21 CFR Part 11 for study sites
The party responsible for managing the study site (sponsor, CRO, etc.), should include 21 CFR Part 11 requirements as part of their site startup process if there are any areas that will apply to you. For example, if using an EDC for data entry, you should receive appropriate training on how to use the system, including measures that are in place for 21 CFR Part 11 compliance, such as routine password expiration.
A closed system is a paperless system that is completely electronic. All data and records are stored in a central repository that can only be accessed by authorized users. A closed system can be either web-based or installed locally on a server. One of the benefits of using a closed system is that it provides more security and control over data and records. Since everything is stored in a central repository, it's easier to track what changes are being made and who is making them.
There are a few different types of 21 CFR Part 11 compliant software that can be used to create a closed system:
- Document management solutions: These are off-the-shelf or custom-built solutions that are designed to store and manage electronic documents and records.
- Electronic data capture (EDC) systems: These are web-based solutions that are used to collect and manage clinical trial data.
- Clinical trial management systems (CTMS): These are software solutions that are used to manage all aspects of a clinical trial, from start to finish.
If considering using a CTMS, EDC, or other trial record or data management software solution it should be subject to a thorough vetting. This vetting process should include verification that all 21 CFR Part 11 requirements are met. There is no certification process for Part 11, so any statement of compliance is just that—a statement, which isn't backed by any sort of third-party auditing body. You will need to do your due diligence to ensure data integrity for the trial. This should also be part of your study risk assessment.
Study risk assessment checklist for 21 CFR Part 11 compliance
- Are records retrievable for the required retention period?
- What happens if the software company no longer supports the version originally purchased? Can the records be exported out of the closed system for archival purposes? What about data security across international borders? That is something that must be disclosed on informed consent documents and should be taken into consideration.
- Are appropriate security measures and safeguards in place to limit access and preserve records?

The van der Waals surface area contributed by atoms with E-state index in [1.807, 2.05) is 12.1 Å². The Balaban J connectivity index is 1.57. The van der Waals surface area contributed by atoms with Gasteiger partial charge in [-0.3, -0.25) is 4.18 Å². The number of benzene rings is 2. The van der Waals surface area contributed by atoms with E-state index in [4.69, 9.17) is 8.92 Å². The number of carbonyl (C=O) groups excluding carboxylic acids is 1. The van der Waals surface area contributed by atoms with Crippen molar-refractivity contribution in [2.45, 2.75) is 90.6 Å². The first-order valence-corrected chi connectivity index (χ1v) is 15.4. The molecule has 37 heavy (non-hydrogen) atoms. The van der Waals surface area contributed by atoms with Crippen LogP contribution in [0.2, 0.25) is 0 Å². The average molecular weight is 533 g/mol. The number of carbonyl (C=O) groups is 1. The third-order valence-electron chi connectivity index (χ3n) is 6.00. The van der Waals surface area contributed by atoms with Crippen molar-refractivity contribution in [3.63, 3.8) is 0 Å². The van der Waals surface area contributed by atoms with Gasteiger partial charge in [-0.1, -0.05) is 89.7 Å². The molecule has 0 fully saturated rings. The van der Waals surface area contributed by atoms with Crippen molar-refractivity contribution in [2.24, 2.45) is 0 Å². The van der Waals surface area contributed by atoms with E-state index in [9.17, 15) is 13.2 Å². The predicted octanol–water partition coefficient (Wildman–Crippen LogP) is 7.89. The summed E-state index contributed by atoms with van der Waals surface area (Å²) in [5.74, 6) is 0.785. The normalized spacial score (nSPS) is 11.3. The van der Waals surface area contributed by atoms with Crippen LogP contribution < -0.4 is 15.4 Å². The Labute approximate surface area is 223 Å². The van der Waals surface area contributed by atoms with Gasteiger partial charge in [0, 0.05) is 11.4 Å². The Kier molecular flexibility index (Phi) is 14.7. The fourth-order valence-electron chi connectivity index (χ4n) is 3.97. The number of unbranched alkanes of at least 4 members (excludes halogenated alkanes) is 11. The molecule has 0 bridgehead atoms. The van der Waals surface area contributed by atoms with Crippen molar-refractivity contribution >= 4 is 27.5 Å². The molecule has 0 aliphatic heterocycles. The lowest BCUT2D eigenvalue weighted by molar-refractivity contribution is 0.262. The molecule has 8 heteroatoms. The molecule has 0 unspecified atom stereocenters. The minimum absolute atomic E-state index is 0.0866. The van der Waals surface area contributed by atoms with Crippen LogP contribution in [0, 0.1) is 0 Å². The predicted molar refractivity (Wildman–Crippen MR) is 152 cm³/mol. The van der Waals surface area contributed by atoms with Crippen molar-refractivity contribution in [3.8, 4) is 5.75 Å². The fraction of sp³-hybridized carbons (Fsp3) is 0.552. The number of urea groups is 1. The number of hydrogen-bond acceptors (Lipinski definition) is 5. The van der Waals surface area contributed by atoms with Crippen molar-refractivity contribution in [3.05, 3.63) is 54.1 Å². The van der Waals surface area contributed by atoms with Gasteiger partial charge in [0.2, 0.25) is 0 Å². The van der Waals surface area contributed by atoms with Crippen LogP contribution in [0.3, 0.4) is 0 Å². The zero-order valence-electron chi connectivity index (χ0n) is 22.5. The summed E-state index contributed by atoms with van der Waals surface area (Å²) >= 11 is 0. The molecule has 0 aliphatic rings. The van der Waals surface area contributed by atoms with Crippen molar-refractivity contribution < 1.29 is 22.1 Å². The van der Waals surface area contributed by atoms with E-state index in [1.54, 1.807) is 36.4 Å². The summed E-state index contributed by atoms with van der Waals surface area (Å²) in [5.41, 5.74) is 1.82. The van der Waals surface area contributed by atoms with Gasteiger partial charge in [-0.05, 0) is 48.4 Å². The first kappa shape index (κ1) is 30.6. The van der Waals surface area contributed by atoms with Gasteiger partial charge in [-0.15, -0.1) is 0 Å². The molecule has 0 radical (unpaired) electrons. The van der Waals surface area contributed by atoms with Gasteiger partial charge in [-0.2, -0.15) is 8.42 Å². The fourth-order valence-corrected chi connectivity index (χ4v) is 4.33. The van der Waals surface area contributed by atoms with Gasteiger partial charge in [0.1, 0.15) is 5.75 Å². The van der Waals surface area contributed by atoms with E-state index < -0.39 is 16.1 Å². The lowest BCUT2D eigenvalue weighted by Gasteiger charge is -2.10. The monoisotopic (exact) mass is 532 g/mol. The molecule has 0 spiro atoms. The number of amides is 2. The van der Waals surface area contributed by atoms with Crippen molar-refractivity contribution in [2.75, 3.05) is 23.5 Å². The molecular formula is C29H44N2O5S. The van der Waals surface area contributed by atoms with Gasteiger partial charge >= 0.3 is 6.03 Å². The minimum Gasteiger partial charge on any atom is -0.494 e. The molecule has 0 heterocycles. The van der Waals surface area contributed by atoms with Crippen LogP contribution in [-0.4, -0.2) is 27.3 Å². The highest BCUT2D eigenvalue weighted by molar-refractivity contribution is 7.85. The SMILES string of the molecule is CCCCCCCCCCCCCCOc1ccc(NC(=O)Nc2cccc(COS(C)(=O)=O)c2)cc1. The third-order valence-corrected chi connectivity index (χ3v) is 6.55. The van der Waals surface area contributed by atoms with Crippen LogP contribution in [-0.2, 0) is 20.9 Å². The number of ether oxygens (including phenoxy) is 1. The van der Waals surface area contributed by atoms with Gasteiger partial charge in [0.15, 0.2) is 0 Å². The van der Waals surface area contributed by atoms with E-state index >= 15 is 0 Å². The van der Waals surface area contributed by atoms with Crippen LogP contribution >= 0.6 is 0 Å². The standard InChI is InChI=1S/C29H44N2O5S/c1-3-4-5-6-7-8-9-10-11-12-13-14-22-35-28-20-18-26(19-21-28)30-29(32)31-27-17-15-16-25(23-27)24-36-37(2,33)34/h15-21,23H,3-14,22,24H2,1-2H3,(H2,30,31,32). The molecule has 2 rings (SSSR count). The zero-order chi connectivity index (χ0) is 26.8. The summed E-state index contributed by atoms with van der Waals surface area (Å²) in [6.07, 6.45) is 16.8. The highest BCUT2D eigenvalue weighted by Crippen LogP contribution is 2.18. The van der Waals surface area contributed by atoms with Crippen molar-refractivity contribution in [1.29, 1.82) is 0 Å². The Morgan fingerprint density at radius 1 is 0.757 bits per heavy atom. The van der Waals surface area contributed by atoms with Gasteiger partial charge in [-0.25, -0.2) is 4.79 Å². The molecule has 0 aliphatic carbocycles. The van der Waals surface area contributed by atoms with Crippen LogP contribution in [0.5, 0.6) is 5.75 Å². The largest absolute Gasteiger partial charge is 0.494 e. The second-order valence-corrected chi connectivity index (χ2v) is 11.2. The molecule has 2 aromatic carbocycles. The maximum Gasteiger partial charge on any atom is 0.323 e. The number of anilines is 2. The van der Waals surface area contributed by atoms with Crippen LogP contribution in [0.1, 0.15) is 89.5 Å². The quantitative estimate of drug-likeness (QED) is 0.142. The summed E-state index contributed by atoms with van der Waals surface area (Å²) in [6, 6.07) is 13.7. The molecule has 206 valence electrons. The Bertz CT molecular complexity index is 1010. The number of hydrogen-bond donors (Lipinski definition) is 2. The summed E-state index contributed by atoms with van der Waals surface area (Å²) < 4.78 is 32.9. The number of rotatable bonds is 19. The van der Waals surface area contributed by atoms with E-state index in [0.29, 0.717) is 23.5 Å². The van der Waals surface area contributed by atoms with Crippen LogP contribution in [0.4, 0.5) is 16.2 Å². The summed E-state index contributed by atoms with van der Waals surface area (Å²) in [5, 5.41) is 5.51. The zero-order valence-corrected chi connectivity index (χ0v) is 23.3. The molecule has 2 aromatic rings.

- Will there be site users in addition to internal users? Password protection, time-outs if inactive for a few minutes, routine backup to multiple locations, and regular password resets should all be in place for a strong system.
- Do admins have the ability to make backdoor edits using “god-like powers”?
- This should be a deal-breaker. Being able to alter data or records without an audit trail could significantly impact data integrity.
- Is the system validated?
- Does the software vendor validate the software or will you need to perform validation and/or UAT? What about updated validations if there are version changes to the software?
Maintaining folders, scanned copies of documents, and manual spreadsheets can be part of an open system. This system will typically work fine for a small study, but may become too cumbersome when looking at many sites or a large subject pool. Records should never be deleted from an open system, rather older versions of documents or records should just be moved to an archive area. A username and password authentication should be required for basic system access (i.e. Windows login) as an initial layer of identity verification.
A couple other things to note about open systems:
- There should be a formal disaster recovery plan in place in case of system failure or data loss.
- Data backups should be stored in a separate, secure location—preferably offsite.
- All study documents and records should be indexed and searchable by multiple parameters.
A hybrid system is a mix of open and closed systems. With a hybrid system, you'll typically have some type of document management solution or EDC in place as your core platform. This could be an off-the-shelf product or a custom solution that was developed in-house. All data and records will be stored within this central platform.
Folders and files can still be used with a hybrid system, but they will be electronic folders and files that are accessible via the central platform. This could be an intranet site, SharePoint site, or some other type of web-based solution. The benefit of using a hybrid system is that it provides more control and security than an open system, but is not as restrictive as a closed system. When using a hybrid system, you'll still want to consider the same factors that were mentioned for closed and open systems. In addition, you'll need to make sure that the central platform is secure and can be accessed by authorized users only.
Benefits of complying with Part 11
To comply with Part 11, you'll need to put some procedures and controls in place to ensure the security and integrity of electronic records. While challenging, there are many benefits to complying with 21 CFR Part 11. For starters, it will help to ensure the accuracy and integrity of clinical trial data. In addition, it will help to streamline processes and make it easier to manage clinical trials. Another benefit of complying with Part 11 is that it will make it easier to share data and records with sponsors and regulators. And finally, it will help to improve the overall efficiency of clinical trials.